OTTAWA – The Canadian Labour Congress (CLC) welcomes today’s federal government announcement that it will extend the Canada Emergency Response Benefit (CERB), introduce much needed reforms to Employment Insurance (EI) to provide better protections for the country’s unemployed workers including the introduction of a minimum floor on benefits, and provide 10 paid sick days.
Millions of people have been relying on the CERB for financial support after losing their jobs because of the pandemic. The benefit was set to terminate but will now be extended for another month.
In the meantime, the temporary changes to EI will support those who still need help once the CERB expires and who wouldn’t otherwise be eligible under previous rules.
“Prime Minister Justin Trudeau and Employment Minister Carla Qualtrough are clearly listening to the palpable fears of unemployed workers and are ensuring support for the hardest hit. Today’s extension of the CERB and the various changes to EI are going to provide a lifeline for people who are worried about how they will make ends meet,” said CLC President, Hassan Yussuff. “As much as people want to get back to work, many jobs are still not there. Today’s announcement will be a huge relief for workers and their families who deserve to live in dignity.”
Today’s reforms include:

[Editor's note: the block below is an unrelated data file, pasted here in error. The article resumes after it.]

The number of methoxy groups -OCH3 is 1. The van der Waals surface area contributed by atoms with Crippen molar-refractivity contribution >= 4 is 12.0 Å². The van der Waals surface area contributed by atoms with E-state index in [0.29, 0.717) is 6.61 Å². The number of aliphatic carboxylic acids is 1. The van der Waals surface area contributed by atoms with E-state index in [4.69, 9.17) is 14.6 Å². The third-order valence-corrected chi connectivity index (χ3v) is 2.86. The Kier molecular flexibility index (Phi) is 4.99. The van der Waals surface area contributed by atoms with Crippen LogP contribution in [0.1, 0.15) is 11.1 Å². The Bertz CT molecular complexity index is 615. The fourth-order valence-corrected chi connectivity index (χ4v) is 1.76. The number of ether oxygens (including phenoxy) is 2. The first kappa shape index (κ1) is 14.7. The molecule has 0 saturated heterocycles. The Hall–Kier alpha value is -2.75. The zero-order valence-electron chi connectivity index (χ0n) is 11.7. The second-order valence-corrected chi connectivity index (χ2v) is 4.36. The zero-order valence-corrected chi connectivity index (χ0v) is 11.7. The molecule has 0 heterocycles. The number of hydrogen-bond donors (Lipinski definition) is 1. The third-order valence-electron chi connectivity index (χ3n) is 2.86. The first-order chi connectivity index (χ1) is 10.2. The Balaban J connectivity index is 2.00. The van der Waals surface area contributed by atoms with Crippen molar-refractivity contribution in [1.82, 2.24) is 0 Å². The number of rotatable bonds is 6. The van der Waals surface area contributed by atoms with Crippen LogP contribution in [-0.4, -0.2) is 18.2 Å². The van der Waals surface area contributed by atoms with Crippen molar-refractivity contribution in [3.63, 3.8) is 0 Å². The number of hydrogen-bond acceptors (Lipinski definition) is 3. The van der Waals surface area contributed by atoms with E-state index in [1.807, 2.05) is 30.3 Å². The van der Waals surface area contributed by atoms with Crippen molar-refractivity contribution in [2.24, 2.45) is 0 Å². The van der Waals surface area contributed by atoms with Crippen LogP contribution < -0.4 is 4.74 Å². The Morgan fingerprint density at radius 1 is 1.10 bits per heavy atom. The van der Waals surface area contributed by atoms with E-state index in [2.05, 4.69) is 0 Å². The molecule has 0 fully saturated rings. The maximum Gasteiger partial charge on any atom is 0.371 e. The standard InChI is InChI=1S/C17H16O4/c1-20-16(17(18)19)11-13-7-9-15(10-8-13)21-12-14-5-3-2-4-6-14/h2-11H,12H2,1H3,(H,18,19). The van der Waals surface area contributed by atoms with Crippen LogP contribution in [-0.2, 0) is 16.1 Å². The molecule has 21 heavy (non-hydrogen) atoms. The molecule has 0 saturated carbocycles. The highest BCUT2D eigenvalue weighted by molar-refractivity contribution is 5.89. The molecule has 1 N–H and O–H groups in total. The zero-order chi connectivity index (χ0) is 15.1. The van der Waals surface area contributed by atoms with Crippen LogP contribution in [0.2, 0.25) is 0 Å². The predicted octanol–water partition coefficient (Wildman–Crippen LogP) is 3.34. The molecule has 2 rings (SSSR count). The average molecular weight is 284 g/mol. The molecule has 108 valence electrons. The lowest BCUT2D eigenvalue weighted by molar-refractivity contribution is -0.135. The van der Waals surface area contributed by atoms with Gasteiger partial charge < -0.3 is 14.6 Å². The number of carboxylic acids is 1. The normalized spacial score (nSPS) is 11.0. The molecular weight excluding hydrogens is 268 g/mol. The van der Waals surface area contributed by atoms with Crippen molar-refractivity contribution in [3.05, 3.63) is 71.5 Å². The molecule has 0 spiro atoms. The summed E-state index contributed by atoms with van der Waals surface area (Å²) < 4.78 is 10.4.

- a new stand-alone unemployment benefit of $400 for contract, self-employed, freelance and gig-economy workers that is modelled on CERB, and outside EI;
- a rule that effectively lowers the eligibility threshold for maternity/parental benefits from 600 hours to 120 hours of insurable earnings;
- a two-week flat-rate paid sick leave benefit.
“Canada’s unions have long called for paid sick leave. With this new benefit, workers can return to work with confidence knowing they can take time off without fear of lost pay or of losing their job,” says Yussuff.
“Today’s temporary reforms should help set the stage for a future permanent overhaul of EI that has been long overdue. That overhaul should include changes that would see employers who currently avoid paying EI premiums by claiming their workers are independent contractors be compelled to pay into EI programs.”
Last month, CLC released its own recommendations for EI reform, read more here.
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CLC Media Relations